A prodigious writer and lawyer, Edgar Lee Masters was defined by a single work
The year 1915 was momentous in the history and development of American poetry and poetry in general. Poetry Magazine published The Love Song of J. Alfred Prufrock by T.S. Eliot, launching the era of modernism in poetry. And a number of poems that had been published off and on by William Reedy of Reedy’s Mirror in St. Louis were collected and published under the title of Spoon River Anthology.
The collection by Edgar Lee Masters (1868-1950), a Chicago attorney, rocked the poetry world, the literary world, and even popular culture. The book went through seven printings in seven months. By 1916 (and 19 printings), an augmented edition was published. It was the top-selling poetry book for the next five or six years.
The more than 200 poems written as tombstone epigraphs struck a deep, responsive chord in American culture and among the broad general public. People recognized the characters who emerged from the poems. They weren’t so much types as they were cleverly drawn and succinct summaries of your family members, friends, and neighbors.
The poems inaugurated what came to be known as the “Chicago Renaissance,” influencing such writers at Theodore Dreiser, Carl Sandburg, and Vachel Lindsay.
He’d grown up in Petersburg, a small town in southern Illinois not far from Springfield (and the real Spoon River). While his heart was with writing, he had to survive and so trained in law. And he was a fairly successful lawyer for years, eventually setting up a partnership with Clarence Darrow. It was a connection Masters would come to regret when Darrow represented Master’s wife in a divorce proceeding.
Over his lifetime, he published more than 40 books of poetry and prose. He wrote several plays. He wrote articles. But nothing he wrote was ever as successful, or as good, as Spoon River Anthology.
Edgar Lee Masters: A Biography by Herbert Russell is a classic. It’s also about the only biography of Masters available. Published in 2001, Russell’s book explored the poet’s full life — his childhood, his geography, his law career, and his inability to remain faithful to his first wife. He plays particular attention to why Masters produced only one work of renown, with almost everything else of lesser quality.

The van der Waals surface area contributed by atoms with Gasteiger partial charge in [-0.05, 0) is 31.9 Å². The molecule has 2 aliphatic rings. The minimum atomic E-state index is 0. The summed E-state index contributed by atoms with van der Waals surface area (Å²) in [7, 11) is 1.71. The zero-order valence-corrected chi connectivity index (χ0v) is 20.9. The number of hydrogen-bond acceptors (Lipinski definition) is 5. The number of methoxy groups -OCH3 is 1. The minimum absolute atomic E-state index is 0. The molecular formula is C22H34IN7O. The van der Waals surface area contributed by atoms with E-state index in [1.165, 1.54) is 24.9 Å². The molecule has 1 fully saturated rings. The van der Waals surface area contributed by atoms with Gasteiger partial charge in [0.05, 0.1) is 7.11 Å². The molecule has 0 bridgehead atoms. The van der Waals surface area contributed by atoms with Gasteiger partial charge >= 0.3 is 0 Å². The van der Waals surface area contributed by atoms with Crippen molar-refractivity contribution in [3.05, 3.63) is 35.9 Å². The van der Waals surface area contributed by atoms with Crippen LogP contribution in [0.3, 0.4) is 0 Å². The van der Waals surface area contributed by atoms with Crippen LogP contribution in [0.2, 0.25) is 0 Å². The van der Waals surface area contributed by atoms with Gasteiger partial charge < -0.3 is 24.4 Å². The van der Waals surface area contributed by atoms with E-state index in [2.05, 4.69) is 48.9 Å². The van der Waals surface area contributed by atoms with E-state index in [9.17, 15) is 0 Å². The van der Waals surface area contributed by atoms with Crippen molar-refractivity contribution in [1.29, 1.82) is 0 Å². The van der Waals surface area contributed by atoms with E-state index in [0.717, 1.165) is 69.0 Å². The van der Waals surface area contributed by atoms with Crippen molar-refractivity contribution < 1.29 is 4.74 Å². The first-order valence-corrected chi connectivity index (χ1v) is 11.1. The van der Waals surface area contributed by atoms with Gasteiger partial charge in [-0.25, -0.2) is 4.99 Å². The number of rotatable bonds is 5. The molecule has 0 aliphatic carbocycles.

Russell was the first author/biographer allowed to study all of Masters’ letters, diaries, and the unpublished chapters of his autobiography Across Spoon River, published in 1936. He’s also the author of The Enduring River: Edgar Lee Masters’ Uncollected Spoon River Poems. His published works include A Southern Illinois Album (1990) and The State of Southern Illinois (2012).
The biographer notes that Spoon River Anthology revolutionized American poetry in much the same way as Theodore Dreiser revolutionized the American novel. The poems openly dealt with personal crime, sex, and infidelity (among other subjects), which had not been previously done. But Masters’ great work also reflected an America that was quickly fading into the past — the small town, rural-based life that had characterized so much of the 19th century. And the poems, like Eliot’s Prufrock, were unlike anything people had read before, except perhaps for Walt Whitman — unrhymed free verse that a few critics doubted were really poems at all.
That was likely part of its popular appeal. One of the best-known poems (and kindest portraits) of Spoon River Anthology is “Lucinda Matlock,” a woman who tells her life story in 22 short lines. Russell points out that the character is based on Masters’ own beloved grandmother.
I went to the dances at Chandlerville,
And played snap-out at Winchester.
One time we changed partners,
Driving home in the moonlight of middle June,
And then I found Davis.
We were married and lived together for seventy years,
Enjoying, working, raising the twelve children,
Eight of whom we lost
Ere I had reached the age of sixty.
I spun, I wove, I kept the house, I nursed the sick,
I made the garden, and for holiday
Rambled over the fields where sang the larks,
And by Spoon River gathering many a shell,
And many a flower and medicinal weed —
Shouting to the wooded hills, singing to the green valleys.
At ninety-six I had lived enough, that is all,
And passed to a sweet repose.
What is this I hear of sorrow and weariness,
Anger, discontent and drooping hopes?
Degenerate sons and daughters,
Life is too strong for you —
It takes life to love Life.
Edgar Less Masters: A Biography is an achievement. Well researched, well documented, and well written, it tells the story of a writer who had one huge success. And he spent the next 35 years trying, and failing, to duplicate it. But that one success was enormous.
How to Read a Poem uses images like the mouse, the hive, the switch (from the Billy Collins poem)—to guide readers into new ways of understanding poems. Anthology included.
“I require all our incoming poetry students—in the MFA I direct—to buy and read this book.”
—Jeanetta Calhoun Mish
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